At any rate, it will take some adapting for this Sevilla squad. Under Lopetegui for three years, they have been used to an extremely contrasting philosophy. The Spanish manager lacked a certain level of adaptability and flexibility, which ultimately became the reason for his downfall. In the 2021/22 season, the Rojiblancos stuck to a 4-3-3 or a 4-2-3-1 for more than two-thirds of the time. In addition to the structure, the strategy in possession was extremely predictable after a few seasons.
Jorge is the antidote to this. In the 2021/22 season, his Marseille side used 12 different formations. The 4-1-4-1 was perhaps the default one, being used 21% of the time. Nonetheless, it constantly came with adaptations and variations. Sampaoli brings an opposite philosophy to Lopetegui, which will certainly prove a breath of fresh air for the squad.
Principles in possession
Sampaoli’s principles in possession result in a couple of patterns. For instance, his teams tend to dominate possession. In 2019, with an extremely underqualified Santos side, he averaged 59.96% possession. Similarly, his Marseille last season averaged 61.17% last season. Despite leading possession-focused sides, he still likes his teams to have a certain verticality to them. In the Ligue 1 last season, Marseille averaged 69.13 progressive passes per 90. More significantly, in 2019 with Santos, they averaged 80.77 progressive passes per 90.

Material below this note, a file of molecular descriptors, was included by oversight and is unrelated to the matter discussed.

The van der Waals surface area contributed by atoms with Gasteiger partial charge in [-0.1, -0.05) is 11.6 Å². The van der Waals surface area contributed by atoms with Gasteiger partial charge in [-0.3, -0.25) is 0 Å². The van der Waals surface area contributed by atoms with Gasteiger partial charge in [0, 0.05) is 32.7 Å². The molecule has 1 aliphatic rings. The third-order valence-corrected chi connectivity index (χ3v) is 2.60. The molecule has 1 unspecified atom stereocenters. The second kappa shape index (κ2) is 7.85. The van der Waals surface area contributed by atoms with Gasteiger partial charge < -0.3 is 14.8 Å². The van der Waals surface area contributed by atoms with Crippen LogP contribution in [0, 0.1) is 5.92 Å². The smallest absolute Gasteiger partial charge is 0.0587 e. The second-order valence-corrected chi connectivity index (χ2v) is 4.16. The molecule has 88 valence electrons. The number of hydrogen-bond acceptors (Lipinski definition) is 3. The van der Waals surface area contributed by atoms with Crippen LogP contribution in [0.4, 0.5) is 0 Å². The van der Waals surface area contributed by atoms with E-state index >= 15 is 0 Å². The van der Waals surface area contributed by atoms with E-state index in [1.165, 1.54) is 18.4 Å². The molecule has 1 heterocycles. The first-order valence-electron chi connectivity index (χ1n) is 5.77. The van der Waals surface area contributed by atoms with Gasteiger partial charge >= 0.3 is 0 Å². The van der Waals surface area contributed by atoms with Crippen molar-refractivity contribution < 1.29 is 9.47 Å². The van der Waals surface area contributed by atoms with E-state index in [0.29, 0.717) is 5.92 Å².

From a broader perspective, with the ball, Sampaoli wants to engage the opposition. After drawing them out, his teams look to progress by forming overloads, stretching the defensive organisation, strategically placing outlets, and more. It is a rather complex network of principles and subprinciples being carried out through a specific structure heavily considerate of his players and the opposition.
One of the overarching principles is to stretch the opposition. Through various tactics, Sampaoli’s sides aim to draw out the opposition and make them advance their defensive block. Afterwards, they maximise the playing area in an effort to stretch the lines of pressure as much as possible. In the example below, as the ball is played back to the goalkeeper, all three centre-backs run back to expand the playing area and stretch Montpellier’s first line of pressure.
Against PAOK, we are able to see how stretching the opposition allows them to progress forward. By having both centre-backs split the goalkeeper, PAOK’s first line of pressure is stretched. Consequently, a passing lane is created in between the two centre-forwards. Mattéo Guendouzi drops into this lane to receive it before progressing further.
Sampaoli’s teams also possess a certain fluidity. In football, fluidity is a term commonly used to describe tactical systems where players have more positional freedom, flowing in and out of spaces and roles. This is especially true for teams managed by the Argentinian, as there are a significant number of positional rotations used to manipulate and disorganise the opposition.
In the example below, Valentin Rongier, the right-back, drifts inside while Guendouzi, the defensive midfielder, drifts wide. By moving centrally, Rongier drags Montpellier’s winger in and creates a passing lane on the wing for Guendouzi to move into.